What makes these modern logistics facilities so special? What features do they offer that traditional warehouses and distribution centers do not?

Modern facilities offer tenants high ceilings, efficient depth, access to sufficient power, easy circulation, proximity to today’s labor force nodes, adjacency to critical infrastructure, and abundant trailer and car parking. Facilities that are under construction can also be easily altered to meet a manufacturing tenant’s demands, as these complex facilities usually require significant upgrades beyond a standard buildout. Older properties are more expensive to retrofit and offer less usability, as they were typically built with rack storage as the primary use case. Lastly, new speculative construction has the benefit of being a vacant building, which a manufacturer can move in to as quickly as possible and begin earning the production tax credit.

Why are these facilities largely being developed in the south and southeastern United States?

The south and southeast United States have easy port access, multiple major interstates, and an occupancy cost savings compared to many other major markets. Markets like Houston, Dallas, Savannah, Charleston, and Atlanta can offer substantial state and local incentives beyond the Inflation Reduction Act for large employers, while also offering a substantially lower cost of labor compared to west and northeast markets. Plus, there are also tax credit multipliers for certain communities that used to be reliant on the energy economy, such as closed coal mines or high-unemployment MSAs with historical reliance on energy jobs. Houston and the Appalachian Mountain regions in Kentucky, Ohio, West Virginia, and western Pennsylvania are areas that qualify for these additional tax credit multipliers.

In addition, we are starting to see co-locating of similar users. Solar manufacturers are focusing more on Texas, while electric vehicle battery manufacturers are focusing on Charleston, Savannah, and Atlanta. We believe this will continue as the companies will experience cost savings being near their shared suppliers.

What is your outlook for this sector? Does this represent a long-term opportunity for investors?

We believe the rush for space from green energy manufactures will continue through 2025, as users finalize their plans for a manufacturing facility in the United States. This demand will not only come from the primary manufacturers, but also the manufacturer’s suppliers, as contractors must locate near their major customers to achieve cost savings. We expect the green energy demand coupled with typical industrial demand from e-commerce and logistics users will deplete the remaining vacant space, which will leave a distinct lack of available, new construction.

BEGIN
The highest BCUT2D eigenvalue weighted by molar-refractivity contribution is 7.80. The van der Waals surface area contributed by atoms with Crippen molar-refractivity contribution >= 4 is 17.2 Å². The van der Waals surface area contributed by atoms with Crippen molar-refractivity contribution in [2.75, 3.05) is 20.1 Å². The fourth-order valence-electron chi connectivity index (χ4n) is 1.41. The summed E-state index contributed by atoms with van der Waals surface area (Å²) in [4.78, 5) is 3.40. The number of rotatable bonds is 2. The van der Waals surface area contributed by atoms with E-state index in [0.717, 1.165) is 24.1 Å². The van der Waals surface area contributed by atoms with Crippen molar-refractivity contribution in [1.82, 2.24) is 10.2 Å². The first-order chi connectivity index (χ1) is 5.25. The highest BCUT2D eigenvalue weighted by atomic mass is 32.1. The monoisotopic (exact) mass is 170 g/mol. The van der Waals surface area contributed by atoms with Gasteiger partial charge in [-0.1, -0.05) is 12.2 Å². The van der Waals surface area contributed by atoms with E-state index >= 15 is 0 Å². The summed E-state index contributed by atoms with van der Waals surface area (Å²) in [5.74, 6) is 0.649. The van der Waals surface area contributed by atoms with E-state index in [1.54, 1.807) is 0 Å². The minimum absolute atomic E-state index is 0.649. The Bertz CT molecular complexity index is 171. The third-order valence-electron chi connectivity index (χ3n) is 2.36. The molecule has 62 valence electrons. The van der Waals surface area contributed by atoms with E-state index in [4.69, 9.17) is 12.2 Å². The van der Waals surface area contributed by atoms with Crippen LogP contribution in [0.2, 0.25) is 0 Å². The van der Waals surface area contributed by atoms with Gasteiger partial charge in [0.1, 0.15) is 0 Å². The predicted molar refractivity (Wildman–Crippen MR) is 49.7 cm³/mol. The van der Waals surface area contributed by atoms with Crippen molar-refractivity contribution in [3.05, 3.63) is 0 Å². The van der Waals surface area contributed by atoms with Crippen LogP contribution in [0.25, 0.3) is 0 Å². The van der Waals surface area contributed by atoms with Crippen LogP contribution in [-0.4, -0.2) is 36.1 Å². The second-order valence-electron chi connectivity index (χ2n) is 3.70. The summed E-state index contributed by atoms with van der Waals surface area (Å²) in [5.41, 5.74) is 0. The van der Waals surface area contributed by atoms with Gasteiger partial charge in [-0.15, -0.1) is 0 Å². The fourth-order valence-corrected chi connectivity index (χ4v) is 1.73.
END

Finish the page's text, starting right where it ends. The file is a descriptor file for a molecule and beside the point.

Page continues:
While this green energy demand will be more front loaded, the policy is intended to make the United States a manufacturing powerhouse again. If the Inflation Reduction Act works in concert with follow-on policies like tariffs and a bi-partisan push for de-globalization, manufacturing could become a growing demand driver for speculative industrial space that has not been seen within the United States in more than three decades.

Thank you, Kyle. Wrapping it up, what should investors take away from what you’ve shared?

The Inflation Reduction Act is one of the most transformational pieces of manufacturing legislation passed in modern history. While many investors have looked to the direct recipients of the legislation (the green energy production and manufacturing companies), there are extensive secondary benefits to logistics facility owners and developers. Demand from new green energy manufacturing facilities is expected to be a strong demand driver through 2025 when there is projected to be minimal new space available due to lack of construction starts in late 2023 and early 2024. Looking beyond 2025, the onshoring of manufacturing may become a new long-term demand driver due to its bi-partisan support. Cresset Real Estate Partners remains extremely bullish on the logistics market and continues to invest in speculative construction in growing logistics markets nationwide.

Contact Us to learn more about investing in logistics.

1Source: https://www.whitehouse.gov/invest/
2Source: US Census
           Construction spending: https://fred.stlouisfed.org/series/TLMFGCONS
           Manufacturing jobs: https://fred.stlouisfed.org/series/MANEMP